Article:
Drug Kingpin & Transnational Crime
August 01, 2019

Months After She’s Released from Prison, U.S. Lifts Sanctions on ‘Queen of the South’

By Kortney Casanova and Samuel Rubenfeld

 

The U.S. Treasury Department on Thursday announced a host of sanctions removals, including the delisting of a notorious Guatemalan trafficker and members of a Mexican family that had its origins in laundering money for drug cartel leaders in the 1980s.

“The people and entities delisted today credibly showed that they have stopped engaging in sanctionable activities,” a Treasury spokeswoman said in a brief statement emailed to Kharon.

 

CHACON ROSSELL

The Treasury removed sanctions on Marllory Dadiana Chacon Rossell, a Guatemalan woman known as the “Queen of the South” who was once believed to be one of the most prolific drug traffickers in Central America.  

When she was designated in January 2012, the Treasury said Chacon Rossell was responsible for transshipping thousands of kilograms of cocaine per month through Guatemala into Mexico, and on to the U.S. Her husband, Jorge Andres Fernandez Carbajal, was also sanctioned at the time; he was delisted in December 2014. More than a dozen companies linked to the two of them were delisted Thursday.

Chacon Rossell was sentenced in 2015 in a sealed U.S. court hearing; a federal judge in February 2019 reduced her sentence to five years, according to court records. She was released five days later, prison records show. 

The reduction came as a result of the “extraordinary quantity and quality” of her cooperation with investigators, according to her lawyer, who was quoted by InSight Crime, an organization focused on Latin America-based organized crime.

Hayron Eduardo Borrayo Lasmibat, who was also sanctioned alongside Chacon Rossell, was delisted in 2017; he was released from prison in January, according to prison records.

 

SANCHEZ GARZA

The Guadalajara, Mexico-based Sanchez Garza family operation was sanctioned in June 2013 for operating on behalf of designated drug traffickers Rafael Caro Quintero and Juan Jose Esparragoza Moreno, who is also known as El Azul.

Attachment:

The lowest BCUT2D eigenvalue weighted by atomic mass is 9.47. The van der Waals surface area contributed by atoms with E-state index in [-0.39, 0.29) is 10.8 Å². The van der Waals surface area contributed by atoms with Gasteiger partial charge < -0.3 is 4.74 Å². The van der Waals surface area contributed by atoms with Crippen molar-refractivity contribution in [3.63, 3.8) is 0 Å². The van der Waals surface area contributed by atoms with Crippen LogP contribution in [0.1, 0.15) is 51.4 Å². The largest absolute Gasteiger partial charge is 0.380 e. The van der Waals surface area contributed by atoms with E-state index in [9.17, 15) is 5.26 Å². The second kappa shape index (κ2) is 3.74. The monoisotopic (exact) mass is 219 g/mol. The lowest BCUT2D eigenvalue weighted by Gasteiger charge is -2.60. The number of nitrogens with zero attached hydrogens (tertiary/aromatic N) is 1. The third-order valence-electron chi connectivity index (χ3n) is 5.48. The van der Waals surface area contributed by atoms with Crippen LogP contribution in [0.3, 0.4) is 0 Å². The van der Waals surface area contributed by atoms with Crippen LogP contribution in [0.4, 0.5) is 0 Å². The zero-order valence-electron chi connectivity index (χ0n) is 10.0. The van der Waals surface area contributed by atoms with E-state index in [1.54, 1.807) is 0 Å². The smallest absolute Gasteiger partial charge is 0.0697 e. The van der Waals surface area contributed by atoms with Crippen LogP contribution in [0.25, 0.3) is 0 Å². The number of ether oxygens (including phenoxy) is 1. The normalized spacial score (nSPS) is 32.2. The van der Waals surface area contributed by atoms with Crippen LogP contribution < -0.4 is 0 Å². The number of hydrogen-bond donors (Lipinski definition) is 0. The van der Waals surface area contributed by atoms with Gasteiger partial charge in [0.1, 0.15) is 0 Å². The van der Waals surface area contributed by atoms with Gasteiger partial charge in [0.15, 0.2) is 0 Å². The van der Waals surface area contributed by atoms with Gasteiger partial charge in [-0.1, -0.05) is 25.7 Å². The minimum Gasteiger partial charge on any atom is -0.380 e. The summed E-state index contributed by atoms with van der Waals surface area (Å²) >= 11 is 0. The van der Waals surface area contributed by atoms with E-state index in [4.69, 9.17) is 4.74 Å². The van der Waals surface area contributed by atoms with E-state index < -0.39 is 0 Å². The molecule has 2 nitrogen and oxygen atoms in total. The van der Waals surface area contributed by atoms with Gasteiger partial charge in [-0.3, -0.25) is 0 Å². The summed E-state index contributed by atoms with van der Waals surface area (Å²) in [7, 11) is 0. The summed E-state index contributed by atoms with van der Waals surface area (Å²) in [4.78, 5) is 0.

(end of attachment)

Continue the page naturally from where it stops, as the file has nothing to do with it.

Caro Quintero and El Azul were among the members who formed a violent drug cartel in Guadalajara in the 1970s; Caro Quintero used the Sanchez Garza family to invest his fortune in companies and real estate projects, the Treasury said at the time. 

Among those delisted Thursday were the head of the Sanchez Garza family organization, Jose de Jesus Sanchez Barba; his wife, Beatriz Garza Rodriguez; and three of his sons, Diego, Jose de Jesus and Mauricio Sanchez Garza. 

Mauricio, who media reports, citing court records, said had taken over the operation from his father, pleaded guilty in October 2016 in Texas federal court to money laundering charges and admitted to an extortion scheme that involved a screenplay billed as a prequel to “The Passion of the Christ.” He was sentenced in June 2017 to more than five years in prison but was released in November 2018, according to Federal Bureau of Prisons records. Mauricio’s wife, Hilda Riebeling Cordero, was also among those delisted Thursday.

Several of the family’s companies, including real estate firm Inmobiliaria Corsanch, S.A. de C.V., were also delisted. Carlos Lomeli Bolanos, a former Mexican official in President Andres Moreno Lopez Obrador’s government who is subject to a series of corruption investigations, bought property from Inmobiliaria Corsanch in 2013, a year after he was delisted; the company was later designated in 2014 over its links to the Sanchez Garza family.

 

Analysts from the Latin America team contributed to this report.

 

Kharon research

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